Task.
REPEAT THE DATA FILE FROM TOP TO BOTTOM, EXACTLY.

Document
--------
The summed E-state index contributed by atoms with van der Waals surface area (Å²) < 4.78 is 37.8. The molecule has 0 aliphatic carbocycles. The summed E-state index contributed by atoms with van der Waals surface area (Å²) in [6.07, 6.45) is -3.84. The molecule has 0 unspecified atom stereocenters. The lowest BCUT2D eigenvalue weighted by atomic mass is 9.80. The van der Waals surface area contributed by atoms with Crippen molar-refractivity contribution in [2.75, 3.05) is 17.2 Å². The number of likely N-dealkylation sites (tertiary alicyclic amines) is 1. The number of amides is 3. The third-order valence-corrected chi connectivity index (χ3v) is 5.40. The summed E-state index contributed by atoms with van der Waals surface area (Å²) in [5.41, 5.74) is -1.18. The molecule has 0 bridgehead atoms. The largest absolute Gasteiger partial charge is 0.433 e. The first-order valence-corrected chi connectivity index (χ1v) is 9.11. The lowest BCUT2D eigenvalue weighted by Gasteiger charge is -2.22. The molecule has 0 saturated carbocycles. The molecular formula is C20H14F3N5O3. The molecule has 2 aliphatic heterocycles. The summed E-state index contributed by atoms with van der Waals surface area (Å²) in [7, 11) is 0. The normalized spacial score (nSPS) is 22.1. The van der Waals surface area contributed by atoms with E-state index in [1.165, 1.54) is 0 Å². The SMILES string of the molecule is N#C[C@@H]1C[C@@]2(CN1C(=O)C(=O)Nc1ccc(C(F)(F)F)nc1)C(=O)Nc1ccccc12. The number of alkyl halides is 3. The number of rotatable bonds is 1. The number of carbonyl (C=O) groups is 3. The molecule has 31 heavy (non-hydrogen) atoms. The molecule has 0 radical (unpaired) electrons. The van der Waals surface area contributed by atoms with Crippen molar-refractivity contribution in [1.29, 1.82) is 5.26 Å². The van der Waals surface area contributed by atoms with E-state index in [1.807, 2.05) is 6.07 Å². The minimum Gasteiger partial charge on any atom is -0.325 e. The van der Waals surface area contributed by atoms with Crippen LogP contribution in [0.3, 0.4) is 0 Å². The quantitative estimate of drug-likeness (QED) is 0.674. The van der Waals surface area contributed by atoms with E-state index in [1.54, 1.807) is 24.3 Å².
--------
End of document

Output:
The summed E-state index contributed by atoms with van der Waals surface area (Å²) < 4.78 is 37.8. The molecule has 0 aliphatic carbocycles. The summed E-state index contributed by atoms with van der Waals surface area (Å²) in [6.07, 6.45) is -3.84. The molecule has 0 unspecified atom stereocenters. The lowest BCUT2D eigenvalue weighted by atomic mass is 9.80. The van der Waals surface area contributed by atoms with Crippen molar-refractivity contribution in [2.75, 3.05) is 17.2 Å². The number of likely N-dealkylation sites (tertiary alicyclic amines) is 1. The number of amides is 3. The third-order valence-corrected chi connectivity index (χ3v) is 5.40. The summed E-state index contributed by atoms with van der Waals surface area (Å²) in [5.41, 5.74) is -1.18. The molecule has 0 bridgehead atoms. The largest absolute Gasteiger partial charge is 0.433 e. The first-order valence-corrected chi connectivity index (χ1v) is 9.11. The lowest BCUT2D eigenvalue weighted by Gasteiger charge is -2.22. The molecule has 0 saturated carbocycles. The molecular formula is C20H14F3N5O3. The molecule has 2 aliphatic heterocycles. The summed E-state index contributed by atoms with van der Waals surface area (Å²) in [7, 11) is 0. The normalized spacial score (nSPS) is 22.1. The van der Waals surface area contributed by atoms with E-state index in [1.165, 1.54) is 0 Å². The SMILES string of the molecule is N#C[C@@H]1C[C@@]2(CN1C(=O)C(=O)Nc1ccc(C(F)(F)F)nc1)C(=O)Nc1ccccc12. The number of alkyl halides is 3. The number of rotatable bonds is 1. The number of carbonyl (C=O) groups is 3. The molecule has 31 heavy (non-hydrogen) atoms. The molecule has 0 radical (unpaired) electrons. The van der Waals surface area contributed by atoms with Crippen molar-refractivity contribution in [1.29, 1.82) is 5.26 Å². The van der Waals surface area contributed by atoms with E-state index in [1.807, 2.05) is 6.07 Å². The minimum Gasteiger partial charge on any atom is -0.325 e. The van der Waals surface area contributed by atoms with Crippen LogP contribution in [0.3, 0.4) is 0 Å². The quantitative estimate of drug-likeness (QED) is 0.674. The van der Waals surface area contributed by atoms with E-state index in [1.54, 1.807) is 24.3 Å².